Posted by:on October 12th, 2006
Ah the good old days. Remember that time when Heath Ledger threw all those surf boards at a young Tony Alva? It makes me want to move into a condo. Fortunately, the landlord of the locally famous building that housed the Zephyr Surf shop wants to see it developed into a mixed use facility; Strip malls and condos for everyone! Predictably, Jay Adams (ne De Mornay) mother Rebecca is leading a pack of whiny hippies that say the building is the heart and sole of Santa Monica. Yeah, and so is Huey Lewis when it comes to rock and roll.
This guy is bummed.
From the October 11 issue of the Santa Monica Daily Press: Has Dogtown it’s Day?
By Melody Hanatani
Renowned surf and skate shop is on the chopping block
By Melody Hanatani
Daily Press Staff Writer
MAIN STREET – In 1975, a group of unknown street kids from Dogtown revolutionized the world of skateboarding. More than 30 years later, their shrine still stands, but may not much longer.
Known as the “Z-Boys,” the young skaters introduced an aggressive and unique style of boarding during the 1975 Bahne-Cadillac National Skateboard Championship, rocking a following accustomed to the routines of handstanding on skateboards.
The Z-Boys skate team was created by the owners of a small surf and skate shop at the corner of Main and Bay streets, where many pinpoint as the birthplace of modern skateboarding. Three decades later, a death knell may be ringing.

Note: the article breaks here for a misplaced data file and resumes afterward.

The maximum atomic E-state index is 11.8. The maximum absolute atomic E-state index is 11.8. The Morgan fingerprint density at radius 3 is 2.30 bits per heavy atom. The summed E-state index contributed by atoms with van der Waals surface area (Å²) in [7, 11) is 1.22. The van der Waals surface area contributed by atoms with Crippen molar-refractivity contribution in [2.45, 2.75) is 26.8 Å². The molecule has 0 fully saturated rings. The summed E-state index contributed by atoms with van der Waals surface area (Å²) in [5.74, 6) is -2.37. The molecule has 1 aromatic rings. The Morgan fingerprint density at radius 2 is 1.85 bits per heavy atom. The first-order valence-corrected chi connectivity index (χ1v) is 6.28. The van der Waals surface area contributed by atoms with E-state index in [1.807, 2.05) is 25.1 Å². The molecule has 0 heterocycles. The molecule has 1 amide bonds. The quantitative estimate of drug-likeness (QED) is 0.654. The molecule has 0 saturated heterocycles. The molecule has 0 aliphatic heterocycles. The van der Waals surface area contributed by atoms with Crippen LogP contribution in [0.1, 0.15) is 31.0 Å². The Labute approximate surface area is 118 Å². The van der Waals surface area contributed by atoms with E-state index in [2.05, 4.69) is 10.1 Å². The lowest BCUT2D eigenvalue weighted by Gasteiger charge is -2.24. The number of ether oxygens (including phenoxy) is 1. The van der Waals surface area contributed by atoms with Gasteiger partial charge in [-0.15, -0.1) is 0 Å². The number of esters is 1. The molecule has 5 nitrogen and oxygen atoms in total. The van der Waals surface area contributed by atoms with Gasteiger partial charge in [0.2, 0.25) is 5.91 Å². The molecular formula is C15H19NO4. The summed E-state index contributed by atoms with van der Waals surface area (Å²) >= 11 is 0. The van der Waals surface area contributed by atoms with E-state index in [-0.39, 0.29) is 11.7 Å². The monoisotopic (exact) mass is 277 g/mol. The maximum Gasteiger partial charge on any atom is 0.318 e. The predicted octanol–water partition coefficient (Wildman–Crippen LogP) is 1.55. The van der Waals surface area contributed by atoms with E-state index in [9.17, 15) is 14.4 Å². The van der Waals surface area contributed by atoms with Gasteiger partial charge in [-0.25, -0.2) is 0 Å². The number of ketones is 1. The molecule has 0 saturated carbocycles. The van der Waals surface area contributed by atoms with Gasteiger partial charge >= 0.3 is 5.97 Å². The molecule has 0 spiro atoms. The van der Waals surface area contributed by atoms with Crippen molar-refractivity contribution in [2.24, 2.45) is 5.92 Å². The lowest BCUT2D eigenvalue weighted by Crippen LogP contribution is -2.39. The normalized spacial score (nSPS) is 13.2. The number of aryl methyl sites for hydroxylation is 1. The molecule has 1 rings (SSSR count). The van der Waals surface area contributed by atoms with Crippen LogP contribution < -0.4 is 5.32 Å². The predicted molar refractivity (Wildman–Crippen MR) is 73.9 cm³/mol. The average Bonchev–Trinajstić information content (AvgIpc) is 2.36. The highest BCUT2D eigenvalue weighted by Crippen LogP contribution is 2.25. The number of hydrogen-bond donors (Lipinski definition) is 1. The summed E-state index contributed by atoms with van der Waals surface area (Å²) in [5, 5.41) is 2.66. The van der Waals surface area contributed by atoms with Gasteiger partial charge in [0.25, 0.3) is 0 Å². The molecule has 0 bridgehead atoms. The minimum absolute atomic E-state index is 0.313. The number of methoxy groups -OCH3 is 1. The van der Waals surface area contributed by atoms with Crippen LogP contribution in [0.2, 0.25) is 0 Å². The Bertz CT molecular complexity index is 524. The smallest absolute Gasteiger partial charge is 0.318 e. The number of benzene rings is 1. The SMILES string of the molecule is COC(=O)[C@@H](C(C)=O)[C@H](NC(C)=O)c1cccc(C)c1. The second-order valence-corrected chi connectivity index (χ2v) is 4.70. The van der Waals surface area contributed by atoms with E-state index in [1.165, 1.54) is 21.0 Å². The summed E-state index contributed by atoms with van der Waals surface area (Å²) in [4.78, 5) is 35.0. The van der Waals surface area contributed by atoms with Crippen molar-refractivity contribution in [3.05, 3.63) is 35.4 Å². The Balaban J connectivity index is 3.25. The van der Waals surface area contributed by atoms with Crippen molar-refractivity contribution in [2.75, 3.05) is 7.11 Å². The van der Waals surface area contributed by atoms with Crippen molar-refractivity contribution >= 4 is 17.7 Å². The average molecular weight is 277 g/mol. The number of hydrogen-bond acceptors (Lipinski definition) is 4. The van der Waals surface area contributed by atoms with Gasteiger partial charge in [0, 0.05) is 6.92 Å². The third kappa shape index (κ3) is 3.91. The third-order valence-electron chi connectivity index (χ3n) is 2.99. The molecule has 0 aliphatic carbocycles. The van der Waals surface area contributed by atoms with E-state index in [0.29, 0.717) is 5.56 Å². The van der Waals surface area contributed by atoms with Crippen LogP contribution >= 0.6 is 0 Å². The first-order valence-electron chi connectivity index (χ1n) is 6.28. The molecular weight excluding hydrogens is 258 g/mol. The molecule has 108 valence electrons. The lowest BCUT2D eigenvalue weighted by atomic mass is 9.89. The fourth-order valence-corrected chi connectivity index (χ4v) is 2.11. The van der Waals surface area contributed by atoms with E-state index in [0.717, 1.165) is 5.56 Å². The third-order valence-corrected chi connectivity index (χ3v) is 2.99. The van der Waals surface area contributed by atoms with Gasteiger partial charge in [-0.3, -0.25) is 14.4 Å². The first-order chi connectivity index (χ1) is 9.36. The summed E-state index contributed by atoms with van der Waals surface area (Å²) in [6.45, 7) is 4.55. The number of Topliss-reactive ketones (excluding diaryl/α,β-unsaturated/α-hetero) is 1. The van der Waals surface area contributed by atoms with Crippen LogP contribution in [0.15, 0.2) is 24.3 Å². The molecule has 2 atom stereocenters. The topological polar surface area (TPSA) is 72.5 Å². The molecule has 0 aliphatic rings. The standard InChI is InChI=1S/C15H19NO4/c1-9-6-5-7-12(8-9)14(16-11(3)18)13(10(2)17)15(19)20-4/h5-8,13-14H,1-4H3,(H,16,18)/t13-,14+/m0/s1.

The Zephyr Shop is now gone and the building that housed it may soon follow suit. Those who have followed the skateboarding and surfing world say they are shocked that the owner of 2001-2011 Main St., is planning to demolish what they feel is a significant part of Santa Monica’s cultural history in order to build a mixed-use development.
“That shop is definitely a landmark,” said Santa Monica resident Bart Saric, who did artwork inside the Zephyr Shop. “Ask anyone who’s been a local for more than 15 to 20 years and I’m sure they’ll be shocked and concerned in the same note.”
The shop and its history have inspired several films, including the documentary “Dogtown and Z-Boys” and feature film “The Lords of Dogtown.” “Dogtown and Z-Boys” was written by original Z-Boy, Stacy Peralta.
The building today houses three tenants – Horizons West Surf Shop, and artist studios for Annie Sabroux and John Baldessari. Renowned dog photographer William Wegman is said to have once occupied the space housing Baldessari’s studio.
“On the one hand, I understand gentrification,” Baldessari said. “On the other hand, there is wisdom … that artists are the best real estate developers.”
Baldessari moved to the area during a time when he said Main Street was “a slump of all artists’ studios.”
He added that there is an exotic image associated with artist studios that attracts outsiders, and eventually, draws in restaurants that will surely raise property values.
OWNER ENVISIONS THE ‘GREEN’
The owner, 2001 Main Street LLC, is planning to build a mixed-use building with 14 residential units, underground parking and retail space. The plan includes the demolition of an adjacent residential building at 212 Bay St.
Juli Doar, vice president of 2001 Main Street LLC, said the building would be the first privately-owned LEED certified mixed-use complex in Santa Monica.
Leadership in Energy and Environmental Design, or LEED, is a certification that the United States Green Building Council uses to designate developments that include “green” or environmentally friendly elements.